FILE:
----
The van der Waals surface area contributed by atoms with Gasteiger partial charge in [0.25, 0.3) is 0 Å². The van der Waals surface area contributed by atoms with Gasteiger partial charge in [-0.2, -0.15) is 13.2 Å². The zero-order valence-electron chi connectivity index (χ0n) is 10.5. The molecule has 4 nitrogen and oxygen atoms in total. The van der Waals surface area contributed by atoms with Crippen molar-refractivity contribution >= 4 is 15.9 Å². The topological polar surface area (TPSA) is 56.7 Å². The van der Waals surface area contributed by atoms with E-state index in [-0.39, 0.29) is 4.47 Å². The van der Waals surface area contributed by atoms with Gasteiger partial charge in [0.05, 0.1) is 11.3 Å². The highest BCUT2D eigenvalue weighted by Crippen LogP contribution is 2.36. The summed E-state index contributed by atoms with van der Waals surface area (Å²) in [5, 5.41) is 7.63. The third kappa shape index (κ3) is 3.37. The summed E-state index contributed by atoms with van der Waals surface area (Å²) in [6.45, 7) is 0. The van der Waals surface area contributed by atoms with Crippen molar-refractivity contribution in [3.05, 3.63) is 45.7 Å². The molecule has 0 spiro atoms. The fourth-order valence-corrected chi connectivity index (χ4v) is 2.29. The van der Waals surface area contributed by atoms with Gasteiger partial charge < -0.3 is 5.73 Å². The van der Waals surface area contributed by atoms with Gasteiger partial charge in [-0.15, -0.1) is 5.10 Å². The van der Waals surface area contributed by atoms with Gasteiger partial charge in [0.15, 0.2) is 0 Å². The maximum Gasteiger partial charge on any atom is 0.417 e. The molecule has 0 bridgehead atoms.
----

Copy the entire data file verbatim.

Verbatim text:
The van der Waals surface area contributed by atoms with Gasteiger partial charge in [0.25, 0.3) is 0 Å². The van der Waals surface area contributed by atoms with Gasteiger partial charge in [-0.2, -0.15) is 13.2 Å². The zero-order valence-electron chi connectivity index (χ0n) is 10.5. The molecule has 4 nitrogen and oxygen atoms in total. The van der Waals surface area contributed by atoms with Crippen molar-refractivity contribution >= 4 is 15.9 Å². The topological polar surface area (TPSA) is 56.7 Å². The van der Waals surface area contributed by atoms with E-state index in [-0.39, 0.29) is 4.47 Å². The van der Waals surface area contributed by atoms with Gasteiger partial charge in [0.05, 0.1) is 11.3 Å². The highest BCUT2D eigenvalue weighted by Crippen LogP contribution is 2.36. The summed E-state index contributed by atoms with van der Waals surface area (Å²) in [5, 5.41) is 7.63. The third kappa shape index (κ3) is 3.37. The summed E-state index contributed by atoms with van der Waals surface area (Å²) in [6.45, 7) is 0. The van der Waals surface area contributed by atoms with Crippen molar-refractivity contribution in [3.05, 3.63) is 45.7 Å². The molecule has 0 spiro atoms. The fourth-order valence-corrected chi connectivity index (χ4v) is 2.29. The van der Waals surface area contributed by atoms with Gasteiger partial charge < -0.3 is 5.73 Å². The van der Waals surface area contributed by atoms with Gasteiger partial charge in [-0.15, -0.1) is 5.10 Å². The van der Waals surface area contributed by atoms with Gasteiger partial charge in [0.15, 0.2) is 0 Å². The maximum Gasteiger partial charge on any atom is 0.417 e. The molecule has 0 bridgehead atoms.